Levels IL-1 and IL-6 With Different Analgesics *Beilin (2003)

Opioids and Immune Function

NK Cell Activity In Rats With Various Opioids NK Cell Activity In Humans *Beilin 1989 *Beilin 1996 • Both cellular and humoral immunity are suppressed by perioperative and chronic opioid use • NK cell activity is reduced by opioids • Whether this indirectly promotes cancer recurrence and metastasis is unknown

Opioids —Direct Effect on Cancer Progression?

Breast Tumor Volume In Mice control ( ▪) morphine ( ▵ ) morphine + naloxone ( □) naloxone ( ▴ ) *Gupta (2002) *Lennon (2012) • Breast cancer cells implanted in mice show increased tumor volume and vascularization when treated with opioid • Likely through direct stimulation Mu receptor or its interaction with VEGF receptor

Role For μ-Opioid Receptor?

• NSCLC cells show 5x increase in MOR expression • Silencing MOR in animal model causes reduced tumor growth (35-50%) and metastasis (45-70%) • Similar results are obtained with a naltrexone infusion • Lung cancer cells injected into MOR knockout mice show

no tumor development

• Same cells injected into controls developed

lethal tumors in 12 days

*Mathew (2011)

MOR With A118G Polymorphism Survival Probability in Carriers of A118G • Most common polymorphism in MOR • Results in


responsiveness • 5% African-American women • 24% Caucausian *Borstov (2012)

*Zylla (2013) 15% survival in high MOR group vs 70% in low MOR • MOR expression and long-term requirement independently associated with inferior survival • For every unit MOR + area, risk of cancer progression incr 65% and death 55% • For every 5 mg/d MEQ, risk of progression incr 8% and death 5%

Future Prospective Studies

*Heaney (2012)

“Whenever possible, anesthesiologists should use multimodal pain management therapy. Central regional blockade with local anesthetics should be considered.”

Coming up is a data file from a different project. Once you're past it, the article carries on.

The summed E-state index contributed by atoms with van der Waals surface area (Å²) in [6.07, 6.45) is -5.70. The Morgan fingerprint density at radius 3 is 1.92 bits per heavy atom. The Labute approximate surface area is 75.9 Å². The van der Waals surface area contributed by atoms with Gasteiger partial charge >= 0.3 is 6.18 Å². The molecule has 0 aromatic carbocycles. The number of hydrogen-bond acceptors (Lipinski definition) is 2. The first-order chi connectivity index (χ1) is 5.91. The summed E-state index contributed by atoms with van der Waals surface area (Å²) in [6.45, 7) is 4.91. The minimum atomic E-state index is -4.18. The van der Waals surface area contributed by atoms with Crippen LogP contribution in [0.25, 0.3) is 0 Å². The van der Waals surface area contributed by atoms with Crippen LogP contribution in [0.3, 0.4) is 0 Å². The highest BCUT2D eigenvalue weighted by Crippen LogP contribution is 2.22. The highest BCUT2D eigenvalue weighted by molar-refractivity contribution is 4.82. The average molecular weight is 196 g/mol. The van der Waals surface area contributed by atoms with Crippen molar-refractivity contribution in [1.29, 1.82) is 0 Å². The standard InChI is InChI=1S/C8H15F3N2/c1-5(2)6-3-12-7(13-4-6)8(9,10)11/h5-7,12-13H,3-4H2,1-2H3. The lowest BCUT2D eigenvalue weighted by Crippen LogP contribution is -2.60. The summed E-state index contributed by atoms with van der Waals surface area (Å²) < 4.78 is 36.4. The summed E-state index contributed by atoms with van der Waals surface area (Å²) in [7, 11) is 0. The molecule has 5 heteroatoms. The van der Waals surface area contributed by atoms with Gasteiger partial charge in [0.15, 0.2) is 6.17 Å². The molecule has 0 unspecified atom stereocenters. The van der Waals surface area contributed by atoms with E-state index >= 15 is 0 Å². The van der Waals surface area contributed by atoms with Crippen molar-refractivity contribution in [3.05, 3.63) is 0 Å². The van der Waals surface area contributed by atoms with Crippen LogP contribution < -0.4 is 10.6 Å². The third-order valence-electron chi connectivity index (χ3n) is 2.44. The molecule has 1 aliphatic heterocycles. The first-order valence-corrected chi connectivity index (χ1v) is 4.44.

Regional Anesthesia/Analgesia

• Increased patient satisfaction • Improved analgesia • Decreased postoperative opioid use

Transversus Abdominal Plane (TAP) Blocks

External oblique Internal oblique Transversus abdominis Quadratus lumborum • First described by Rafi et al (2001) • Provides analgesia to the abdominal wall • Blocks anterior divisions of lower thoracic, subcostal and first lumbar nerves between IO and TA muscles • Efficacy established by RCT • Dye studies show reliable spread T10-L1 (iliac crest to costal margin)

TAP Blocks For Donor Nephrectomy at UM

Donor Nephrectomy Incisions

TAP Indications

• Best for lower abdominal and pelvic incisions from the umbilicus and below • Donor nephrectomy • ‘Hand-assist’ lap port • Appendectomy • Hysterectomy • Cesarean Section • Alternative when epidural is not possible or ‘overkill’ • • • • • Smaller incision/outpatient surgery Unable to tolerate placement Coagulopathy Infection Spinal abnormalities

TAP Technique

Paravertebral Blocks

• First described in 1905 by Sellheim, a German physician • Fell out of practice until 1979 • Efficacy supported by multiple RCTs • Complications are reportedly low with most feared being pleural puncture and pneumothorax (0.5%) • Cochrane Review 2013: may prevent persistent postsurgical pain after breast surgery in 1 out of every 4-5 patients

Paravertebral Indications

• Best for thoracic procedures but can be performed from cervical to lumbar region • Good alternative to epidural • Single-shot • Breast surgery (T2-T6) • VATS (varies) • Small umbilical hernia (T7-T10) • Prostatectomy/hysterectomy (T10-L1) • Continuous • Breast surgery (T2-3) • Lateral nephrectomy (T6-7) • Thoracotomy/VATS (T4-5) • Rib fractures (varies) • Major abdominal (T7-8) • Pelvic (T10-11)

Paravertebral Anatomy


Classic Technique

• Identifty spinous processes • Entry point 2.5 cm lateral • Contact transverse process • Redirect caudally to “walk off” • Advance 1 cm • Inject 5 ml local anesthetic • Repeat for additional levels

Ultrasound Technique

*Narouze (2010)

Ultrasound Technique

*Narouze (2010)

Thoracic Epidural Analgesia